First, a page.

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Take a look at this picture: enter image description here

My professor usually gives a topology like this and gives me a base IP. Let's say the base IP given is: 223.1.0.0/24. We're then asked to construct the given topology by subnetting, starting from the base IP.

In this case, we would borrow some bits from the host portion of the base IP and make subnets. What is the essence of this base IP? What router has this base IP assigned? How is that router connected to this topology?

Look at the subnet between R1 & R2. What is that a subnet of? How is that a subnet of the router with base IP? Its not even connected to the base router? All the 6 subnets in the picture can NOT be direct descendant subnets of the base router/ip. Why, then, we can just borrow 3 bits from the host portion of the base router to make these subnets?

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Your professor gave you a contrived exercise in order for you to practice subnetting. It doesn't happen that way in real life. There is no "base router."

Sometimes, if you were designing a new network, you might assign a private address block, or you are given a block one from someone else. but there still is no base router as your professor may have described (I am assuming you understood his instructions correctly).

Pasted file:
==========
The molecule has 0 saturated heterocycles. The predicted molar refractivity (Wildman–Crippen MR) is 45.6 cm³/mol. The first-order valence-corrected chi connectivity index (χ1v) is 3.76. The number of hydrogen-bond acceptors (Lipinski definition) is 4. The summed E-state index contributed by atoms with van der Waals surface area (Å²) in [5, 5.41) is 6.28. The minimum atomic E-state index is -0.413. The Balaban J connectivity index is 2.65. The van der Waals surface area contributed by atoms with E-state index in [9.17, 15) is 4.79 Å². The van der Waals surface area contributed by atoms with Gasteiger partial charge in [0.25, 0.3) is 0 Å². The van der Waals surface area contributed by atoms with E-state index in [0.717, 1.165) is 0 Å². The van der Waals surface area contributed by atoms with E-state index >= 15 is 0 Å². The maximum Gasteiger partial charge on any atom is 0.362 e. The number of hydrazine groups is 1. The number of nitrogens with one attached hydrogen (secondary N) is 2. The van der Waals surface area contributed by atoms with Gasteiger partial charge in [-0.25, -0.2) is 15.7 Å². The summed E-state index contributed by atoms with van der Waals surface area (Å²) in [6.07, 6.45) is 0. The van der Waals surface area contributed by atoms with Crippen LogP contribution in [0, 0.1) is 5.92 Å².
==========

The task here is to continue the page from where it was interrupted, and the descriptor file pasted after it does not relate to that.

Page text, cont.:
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Mind that IP addresses are assigned to interfaces, not to devices.

Subnetting is a method of splitting a larger network into smaller ones (with longer prefix), so that you can use them for different networks.

The network (address block) you start with has either been assigned to you by your ISP or a local RIR (public IP), or it's been selected from the reserved private IP blocks. This network is split up into all the subnets you require, including link segments.

If your design is clever enough it'll last many years in spite of network growth and integration of new applications. If you discover limitations in your subnetting scheme over the years you'll need to renumber the network at some point or other.